10 Best Legend of Zelda Games

The Legend of Zelda series collage

10 Best Legend of Zelda Games

Trying to pick a favorite game in The Legend of Zelda series is practically like trying to pick a favorite child. As any longtime fan of the series can attest, there are things to love about every entry in Nintendo’s long-running action-adventure franchise, regardless of which games you grew up on. But even with their adherence to a particular formula and inclusion of certain series staples, each game in the Zelda series varies a good bit from entry to entry. The Zelda games certainly shine bright when compared to other action-adventure titles that they’ve undoubtedly influenced, but there are some clear winners when comparing each game in the series.

Making a list of the 10 best games in The Legend of Zelda series is no easy feat. With more than 20 games spread out across 37 years, there’s a lot of quality titles to pull from when trying to narrow the series down to its absolute best. That said, among both the 2D and 3D Zelda titles there are some standouts that aren’t just some of the best games within the franchise but also qualify as some of the most brilliant examples of game design ever seen in the medium. Make no mistake — the 10 games on this list are, without question, 10 of the best video games ever made. With that in mind, let’s take a look at how these entries stand up against one another in a Zelda series face-off.

The Legend of Zelda: A Link Between Worlds key art

A Link to the Past is an incredibly special and important game. Not only was the single SNES-era Zelda title a return to form after the departure that Zelda II represented, it stands tall as the perfect distillation of the 2D Zelda formula into a single experience. That Nintendo found it pertinent to give A Link to the Past a proper sequel more than 20 years later is nothing short of a miracle. Thankfully, A Link Between Worlds absolutely lives up to the pedigree of its predecessor. Featuring a unique mechanic that no other game in the series has yet to replicate, Link can turn himself into a painting and use this ability to traverse quasi-3D environments as a 2D object. And as if that weren’t enough, this 3DS classic brings back the iconic map of Hyrule from its SNES predecessor.

9. The Legend of Zelda: Skyward Sword

The Legend of Zelda: Skyward Sword key art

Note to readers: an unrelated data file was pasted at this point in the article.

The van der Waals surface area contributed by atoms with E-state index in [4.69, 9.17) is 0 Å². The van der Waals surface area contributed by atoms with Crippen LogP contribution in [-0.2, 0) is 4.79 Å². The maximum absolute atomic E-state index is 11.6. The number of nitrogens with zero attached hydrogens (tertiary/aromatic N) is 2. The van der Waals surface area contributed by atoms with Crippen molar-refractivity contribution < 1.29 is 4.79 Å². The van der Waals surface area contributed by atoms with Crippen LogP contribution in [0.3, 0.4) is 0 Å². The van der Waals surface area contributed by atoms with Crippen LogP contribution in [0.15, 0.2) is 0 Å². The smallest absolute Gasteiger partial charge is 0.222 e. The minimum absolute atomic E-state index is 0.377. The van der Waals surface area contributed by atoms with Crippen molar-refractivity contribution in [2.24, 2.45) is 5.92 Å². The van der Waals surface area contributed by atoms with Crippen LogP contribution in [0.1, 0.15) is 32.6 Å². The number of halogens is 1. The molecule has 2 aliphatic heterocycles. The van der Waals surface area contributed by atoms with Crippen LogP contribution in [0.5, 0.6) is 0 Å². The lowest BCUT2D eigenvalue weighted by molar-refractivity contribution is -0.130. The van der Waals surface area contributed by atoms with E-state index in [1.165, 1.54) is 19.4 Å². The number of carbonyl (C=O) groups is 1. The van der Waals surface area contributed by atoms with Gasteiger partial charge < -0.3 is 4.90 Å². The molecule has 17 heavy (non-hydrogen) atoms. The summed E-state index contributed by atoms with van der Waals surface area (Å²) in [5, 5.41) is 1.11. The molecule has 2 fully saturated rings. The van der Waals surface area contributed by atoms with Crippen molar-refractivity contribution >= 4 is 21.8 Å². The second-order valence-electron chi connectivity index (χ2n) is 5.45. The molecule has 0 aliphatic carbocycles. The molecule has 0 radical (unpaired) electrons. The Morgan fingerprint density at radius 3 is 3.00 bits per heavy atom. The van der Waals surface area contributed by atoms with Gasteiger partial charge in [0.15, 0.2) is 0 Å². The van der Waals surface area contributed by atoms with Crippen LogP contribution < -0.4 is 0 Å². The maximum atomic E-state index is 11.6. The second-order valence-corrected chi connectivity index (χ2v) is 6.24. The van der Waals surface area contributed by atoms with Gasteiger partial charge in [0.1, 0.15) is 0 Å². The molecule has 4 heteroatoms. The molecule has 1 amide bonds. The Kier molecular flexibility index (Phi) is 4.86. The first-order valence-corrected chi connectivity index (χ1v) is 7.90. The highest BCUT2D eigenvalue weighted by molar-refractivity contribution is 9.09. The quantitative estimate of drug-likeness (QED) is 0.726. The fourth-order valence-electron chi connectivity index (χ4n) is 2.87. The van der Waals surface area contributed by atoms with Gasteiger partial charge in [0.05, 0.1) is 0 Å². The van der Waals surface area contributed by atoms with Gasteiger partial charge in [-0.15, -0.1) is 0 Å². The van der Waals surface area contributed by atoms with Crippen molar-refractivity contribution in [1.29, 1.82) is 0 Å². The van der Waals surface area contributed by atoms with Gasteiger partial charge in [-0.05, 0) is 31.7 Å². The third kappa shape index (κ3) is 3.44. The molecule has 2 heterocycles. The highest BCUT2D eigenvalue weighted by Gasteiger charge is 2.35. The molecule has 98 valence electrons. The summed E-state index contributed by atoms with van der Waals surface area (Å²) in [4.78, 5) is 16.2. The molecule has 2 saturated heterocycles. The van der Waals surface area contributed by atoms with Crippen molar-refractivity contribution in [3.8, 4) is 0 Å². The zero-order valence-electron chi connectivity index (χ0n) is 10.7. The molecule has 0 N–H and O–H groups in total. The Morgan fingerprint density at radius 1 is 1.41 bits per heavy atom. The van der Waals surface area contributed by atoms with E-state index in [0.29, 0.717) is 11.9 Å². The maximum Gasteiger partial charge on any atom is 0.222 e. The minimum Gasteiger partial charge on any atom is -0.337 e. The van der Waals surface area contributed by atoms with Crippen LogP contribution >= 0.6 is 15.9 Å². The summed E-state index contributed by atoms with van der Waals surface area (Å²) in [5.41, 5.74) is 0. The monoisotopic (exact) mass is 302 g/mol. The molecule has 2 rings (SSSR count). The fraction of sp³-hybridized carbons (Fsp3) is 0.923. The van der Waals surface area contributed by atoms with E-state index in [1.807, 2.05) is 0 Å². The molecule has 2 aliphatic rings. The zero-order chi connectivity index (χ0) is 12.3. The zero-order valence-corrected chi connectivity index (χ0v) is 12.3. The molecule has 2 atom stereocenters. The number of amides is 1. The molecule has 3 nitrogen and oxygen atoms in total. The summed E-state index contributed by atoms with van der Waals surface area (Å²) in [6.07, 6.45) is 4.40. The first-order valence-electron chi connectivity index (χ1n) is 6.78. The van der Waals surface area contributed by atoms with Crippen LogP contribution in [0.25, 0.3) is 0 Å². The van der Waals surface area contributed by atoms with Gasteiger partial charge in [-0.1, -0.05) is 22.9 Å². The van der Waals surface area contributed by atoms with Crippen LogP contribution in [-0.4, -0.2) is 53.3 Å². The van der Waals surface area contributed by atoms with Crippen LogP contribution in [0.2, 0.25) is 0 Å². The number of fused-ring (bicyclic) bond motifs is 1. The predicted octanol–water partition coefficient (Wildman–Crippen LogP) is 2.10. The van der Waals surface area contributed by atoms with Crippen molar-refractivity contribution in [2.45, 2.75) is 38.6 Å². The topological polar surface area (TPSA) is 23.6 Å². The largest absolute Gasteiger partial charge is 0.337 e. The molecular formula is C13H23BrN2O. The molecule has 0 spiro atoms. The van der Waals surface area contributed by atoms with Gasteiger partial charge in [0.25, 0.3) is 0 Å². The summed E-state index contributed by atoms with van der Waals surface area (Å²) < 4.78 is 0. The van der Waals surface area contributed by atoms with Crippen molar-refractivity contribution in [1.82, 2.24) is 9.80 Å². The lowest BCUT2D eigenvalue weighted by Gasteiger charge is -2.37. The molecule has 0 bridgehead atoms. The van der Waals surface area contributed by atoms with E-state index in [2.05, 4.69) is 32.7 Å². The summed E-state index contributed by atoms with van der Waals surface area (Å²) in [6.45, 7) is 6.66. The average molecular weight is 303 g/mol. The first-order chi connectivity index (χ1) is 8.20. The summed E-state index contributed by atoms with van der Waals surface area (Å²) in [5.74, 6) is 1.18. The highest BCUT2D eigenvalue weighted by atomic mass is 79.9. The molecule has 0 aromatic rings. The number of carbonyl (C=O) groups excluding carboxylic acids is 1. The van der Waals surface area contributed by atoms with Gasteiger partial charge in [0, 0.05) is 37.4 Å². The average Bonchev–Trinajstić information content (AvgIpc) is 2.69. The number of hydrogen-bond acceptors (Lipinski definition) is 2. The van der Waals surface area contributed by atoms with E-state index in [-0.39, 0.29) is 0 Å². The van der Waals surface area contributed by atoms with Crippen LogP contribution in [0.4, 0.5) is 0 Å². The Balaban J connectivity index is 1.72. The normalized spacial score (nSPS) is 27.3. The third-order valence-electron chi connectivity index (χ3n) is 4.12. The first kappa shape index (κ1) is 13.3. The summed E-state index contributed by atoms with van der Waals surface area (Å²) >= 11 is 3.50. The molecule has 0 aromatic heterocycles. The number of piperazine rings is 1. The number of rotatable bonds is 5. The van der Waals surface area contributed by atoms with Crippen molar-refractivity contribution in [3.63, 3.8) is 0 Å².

Even though Skyward Sword‘s 1:1 sword fighting combat with the Wiimote Motion Plus is still a bit of a sore subject for some, there’s no denying how important this game is to the series’ timeline. Taking place at the very beginning of the entire Legend of Zelda chronology (and launching alongside the series’ 25th anniversary), Skyward Sword finally lays bare all of the answers that fans had speculated on for decades. Even outside of its incredible narrative reveals, though, Skyward Sword features some of the absolute best boss and dungeon design of any game in the series, 3D or otherwise. The Switch port of the game is an excellent alternative to the Wii original that uses analog stick controls to replace the motion ones, and now the brilliance of the title’s design can shine through without distraction.

8. The Legend of Zelda: The Minish Cap

The Legend of Zelda: The Minish Cap key art

Let’s go ahead and get one thing straight: The Minish Cap is perhaps the most criminally overlooked game in the entire series. Thanks to its launch on the Game Boy Advance at a time when most Nintendo fans were solely focusing on the GameCube and the upcoming launch of the Wii, the title holds somewhat of a cult following that pales in comparison to the player adoption of its contemporaries The Wind Waker and Twilight Princess. For longtime fans of The Minish Cap, this stands as one of the greatest injustices in the franchise’s history thanks to just how brilliant its gameplay is. The final game in a trilogy of 2D Zelda titles co-developed by Nintendo and Capcom, The Minish Cap has one of the best unique mechanics of any Zelda game and some of its most incredible dungeons.

The Legend of Zelda: Link's Awakening key art

©Zelda concept art

Not many of the games on this list can attest to having not one, but two remakes of their original source material. Then again, not every Zelda game can stand toe-to-toe with Link’s Awakening. Taking the template of A Link to the Past and finally bringing the Zelda series to Game Boy, Link’s Awakening is still one of the all-time best entries in the series. The Switch remake only serves to reinforce this fact, bringing all of the charm and brilliance of the original’s design fully into the modern era with a new art style and some quality-of-life changes. In terms of the staples fans expect to see in any Zelda title, the ones on display in Link’s Awakening are some of the best. The puzzles are ingenious, the dungeons are intricate, and the boss fights require observation and patience. A masterpiece among masterpieces.

6. The Legend of Zelda

The Legend of Zelda key art

©Zelda manual art – Original